The clearing of the decks before this week’s changing of the political guard has brought an unexpected bonus for the insurance industry with the announcement by Treasury minister Ed Balls that all travel insurance sales are going to be regulated by the Financial Services Authority from January 2009.
This argument has been running for years with travel agents fighting a fierce but misguided, rearguard action to stay out of the regulatory net. They initially won an exception with a lot of high sounding promises about better training, self regulation and monitoring of consumer complaints. We all knew that was only abit of polite window dressing to cover up the fact that the FSA couldn’t cope with taking on travel agents at the same time as the rest of the general insurance sales show.
Nevertheless, the Association of British Travel Agents had a chance to get their members in line but failed to take it. If ABTA had have introduced a tough training standard, a rigorous self-regulatory regime and done something to reduce the outrageous commissions their members earn off selling travel insurance they may have kept them out of the regulatory net. They failed on every count so no-one should feel sorry for them or their members. I certainly do not believe that statutory regulation per se will many force travel agents to stop selling insurance as ABTA has claimed today. Most of them earn far too much in commissions to chuck it in at the first scent of an FSA inspection.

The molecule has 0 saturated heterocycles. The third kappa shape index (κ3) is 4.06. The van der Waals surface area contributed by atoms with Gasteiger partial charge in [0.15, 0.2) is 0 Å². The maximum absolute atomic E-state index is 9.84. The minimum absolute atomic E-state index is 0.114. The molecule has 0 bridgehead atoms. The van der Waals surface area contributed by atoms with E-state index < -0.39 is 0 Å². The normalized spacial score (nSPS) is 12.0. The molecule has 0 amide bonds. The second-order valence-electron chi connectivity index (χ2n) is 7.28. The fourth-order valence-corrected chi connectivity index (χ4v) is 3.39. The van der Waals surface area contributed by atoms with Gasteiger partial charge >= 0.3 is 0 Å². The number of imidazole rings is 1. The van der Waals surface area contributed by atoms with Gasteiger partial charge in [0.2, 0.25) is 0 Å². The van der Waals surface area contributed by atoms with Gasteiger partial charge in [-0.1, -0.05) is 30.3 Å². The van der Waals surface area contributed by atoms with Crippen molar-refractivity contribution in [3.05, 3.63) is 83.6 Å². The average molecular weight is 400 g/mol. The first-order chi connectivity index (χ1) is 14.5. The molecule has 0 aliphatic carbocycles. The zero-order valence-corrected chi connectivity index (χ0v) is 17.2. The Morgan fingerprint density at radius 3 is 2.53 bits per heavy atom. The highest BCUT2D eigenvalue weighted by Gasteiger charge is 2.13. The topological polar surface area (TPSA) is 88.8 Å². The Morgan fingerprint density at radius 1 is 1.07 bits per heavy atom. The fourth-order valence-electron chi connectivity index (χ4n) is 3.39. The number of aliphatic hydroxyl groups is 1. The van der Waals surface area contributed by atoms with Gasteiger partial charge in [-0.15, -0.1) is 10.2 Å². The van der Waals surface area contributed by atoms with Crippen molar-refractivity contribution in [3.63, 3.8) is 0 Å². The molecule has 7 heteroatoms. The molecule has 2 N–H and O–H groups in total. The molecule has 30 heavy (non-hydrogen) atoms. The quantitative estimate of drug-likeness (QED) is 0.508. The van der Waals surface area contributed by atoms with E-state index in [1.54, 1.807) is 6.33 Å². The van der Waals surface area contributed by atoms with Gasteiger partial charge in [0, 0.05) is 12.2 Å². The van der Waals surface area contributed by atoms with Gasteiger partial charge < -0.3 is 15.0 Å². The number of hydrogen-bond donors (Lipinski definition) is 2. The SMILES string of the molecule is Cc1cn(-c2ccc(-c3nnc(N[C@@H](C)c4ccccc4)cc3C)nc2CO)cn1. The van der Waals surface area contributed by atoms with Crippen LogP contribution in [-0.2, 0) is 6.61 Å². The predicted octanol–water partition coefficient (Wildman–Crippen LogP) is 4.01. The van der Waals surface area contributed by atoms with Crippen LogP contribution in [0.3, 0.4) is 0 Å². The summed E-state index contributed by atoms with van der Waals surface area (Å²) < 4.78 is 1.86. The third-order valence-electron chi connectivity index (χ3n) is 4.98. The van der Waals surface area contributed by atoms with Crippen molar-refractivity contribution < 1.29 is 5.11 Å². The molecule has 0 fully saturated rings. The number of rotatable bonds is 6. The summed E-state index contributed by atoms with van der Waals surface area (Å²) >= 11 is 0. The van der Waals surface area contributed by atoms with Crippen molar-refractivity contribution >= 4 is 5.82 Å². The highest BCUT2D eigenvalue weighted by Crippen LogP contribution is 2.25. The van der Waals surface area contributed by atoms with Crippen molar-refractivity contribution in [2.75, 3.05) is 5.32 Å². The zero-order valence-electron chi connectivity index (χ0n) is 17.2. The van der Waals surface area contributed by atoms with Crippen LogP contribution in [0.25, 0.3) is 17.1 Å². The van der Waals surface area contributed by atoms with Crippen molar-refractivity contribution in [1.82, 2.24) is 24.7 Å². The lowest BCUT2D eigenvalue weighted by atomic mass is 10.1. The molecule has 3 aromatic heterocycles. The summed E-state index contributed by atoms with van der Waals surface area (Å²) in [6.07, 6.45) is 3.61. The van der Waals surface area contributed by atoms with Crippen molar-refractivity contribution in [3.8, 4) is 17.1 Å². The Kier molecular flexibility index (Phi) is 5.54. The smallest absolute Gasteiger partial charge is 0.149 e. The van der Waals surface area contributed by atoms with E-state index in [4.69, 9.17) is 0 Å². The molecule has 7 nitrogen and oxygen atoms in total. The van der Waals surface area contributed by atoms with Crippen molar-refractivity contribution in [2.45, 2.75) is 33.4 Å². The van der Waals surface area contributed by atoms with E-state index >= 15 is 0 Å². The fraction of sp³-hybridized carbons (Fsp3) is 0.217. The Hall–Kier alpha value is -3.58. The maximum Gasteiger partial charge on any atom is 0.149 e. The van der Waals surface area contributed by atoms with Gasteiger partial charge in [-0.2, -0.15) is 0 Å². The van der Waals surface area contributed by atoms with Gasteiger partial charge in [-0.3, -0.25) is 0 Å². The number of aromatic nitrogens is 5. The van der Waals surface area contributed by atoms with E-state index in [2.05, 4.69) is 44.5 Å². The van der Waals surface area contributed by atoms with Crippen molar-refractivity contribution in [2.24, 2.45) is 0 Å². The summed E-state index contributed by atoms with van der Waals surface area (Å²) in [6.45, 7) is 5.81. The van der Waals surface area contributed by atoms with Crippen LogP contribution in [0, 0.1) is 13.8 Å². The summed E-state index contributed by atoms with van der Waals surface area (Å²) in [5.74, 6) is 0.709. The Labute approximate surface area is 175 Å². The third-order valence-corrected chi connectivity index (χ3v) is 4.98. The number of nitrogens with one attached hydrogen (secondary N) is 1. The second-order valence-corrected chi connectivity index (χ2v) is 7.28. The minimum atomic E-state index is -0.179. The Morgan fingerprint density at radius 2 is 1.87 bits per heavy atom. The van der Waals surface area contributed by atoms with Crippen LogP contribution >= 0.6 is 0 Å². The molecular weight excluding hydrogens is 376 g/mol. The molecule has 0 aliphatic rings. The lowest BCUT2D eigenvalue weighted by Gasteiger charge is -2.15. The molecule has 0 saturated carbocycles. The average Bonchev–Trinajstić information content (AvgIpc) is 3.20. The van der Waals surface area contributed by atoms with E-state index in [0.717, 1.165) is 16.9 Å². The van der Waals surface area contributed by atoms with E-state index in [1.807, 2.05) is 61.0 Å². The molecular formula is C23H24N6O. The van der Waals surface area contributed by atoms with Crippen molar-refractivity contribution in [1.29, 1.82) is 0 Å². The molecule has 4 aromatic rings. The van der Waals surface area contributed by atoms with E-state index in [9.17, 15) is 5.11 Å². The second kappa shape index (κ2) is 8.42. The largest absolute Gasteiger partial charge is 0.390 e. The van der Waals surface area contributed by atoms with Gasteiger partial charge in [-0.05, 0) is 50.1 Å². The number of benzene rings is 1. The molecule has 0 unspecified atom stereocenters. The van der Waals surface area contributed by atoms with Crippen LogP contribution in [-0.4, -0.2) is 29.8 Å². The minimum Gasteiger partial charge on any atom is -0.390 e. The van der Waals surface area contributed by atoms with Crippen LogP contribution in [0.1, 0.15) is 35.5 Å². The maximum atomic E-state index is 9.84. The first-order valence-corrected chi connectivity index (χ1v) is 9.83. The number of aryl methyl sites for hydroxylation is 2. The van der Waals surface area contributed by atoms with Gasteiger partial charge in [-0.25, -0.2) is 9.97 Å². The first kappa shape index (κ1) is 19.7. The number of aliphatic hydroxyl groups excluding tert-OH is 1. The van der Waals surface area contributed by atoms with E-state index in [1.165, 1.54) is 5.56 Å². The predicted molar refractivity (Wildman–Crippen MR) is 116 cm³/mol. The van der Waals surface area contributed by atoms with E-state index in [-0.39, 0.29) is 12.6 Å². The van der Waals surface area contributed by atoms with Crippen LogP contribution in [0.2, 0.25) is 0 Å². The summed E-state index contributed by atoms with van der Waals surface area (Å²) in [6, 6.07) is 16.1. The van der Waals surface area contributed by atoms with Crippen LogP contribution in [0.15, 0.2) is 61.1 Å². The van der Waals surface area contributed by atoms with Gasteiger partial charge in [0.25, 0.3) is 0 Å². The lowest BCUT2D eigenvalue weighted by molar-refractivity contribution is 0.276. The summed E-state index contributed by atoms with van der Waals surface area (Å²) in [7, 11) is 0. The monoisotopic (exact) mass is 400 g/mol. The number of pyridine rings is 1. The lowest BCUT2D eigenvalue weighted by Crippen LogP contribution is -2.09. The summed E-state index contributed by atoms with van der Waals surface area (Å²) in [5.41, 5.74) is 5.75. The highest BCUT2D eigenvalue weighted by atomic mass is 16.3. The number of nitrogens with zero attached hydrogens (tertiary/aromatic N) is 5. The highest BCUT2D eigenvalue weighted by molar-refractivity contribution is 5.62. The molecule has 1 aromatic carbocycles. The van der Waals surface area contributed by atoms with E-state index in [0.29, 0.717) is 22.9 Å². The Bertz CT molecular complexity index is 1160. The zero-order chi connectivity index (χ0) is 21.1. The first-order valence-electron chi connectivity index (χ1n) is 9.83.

Of course, what could happen is that the FSA starts to take a dim view of policies where less than 40% of the premium ends up in the hands of the underwriter and enforce some sort of disclosure regime on the market. Now, that would provoke a shake-out.
In the meantime, the industry as a whole will benefit from the Treasury’s change of heart. Travel insurance attracts a disproportionately high level of complaints and critical press coverage, tarnishing the image of the whole industry. Statutory regulation gives everyone a chance to put matters right and whatever job Ed Balls goes onto, the industry should be grateful to him for this legacy.
The only shame is that we have to wait until January 2009 for it to bite.
With great sadness we confirm that Sir David Rowland, our former Chairman from 1993 to 1997, has passed away. He played a critical role in safeguarding the future of the Lloyd’s market through perhaps its most difficult period.— Lloyd's (@LloydsofLondon) February 18, 2019
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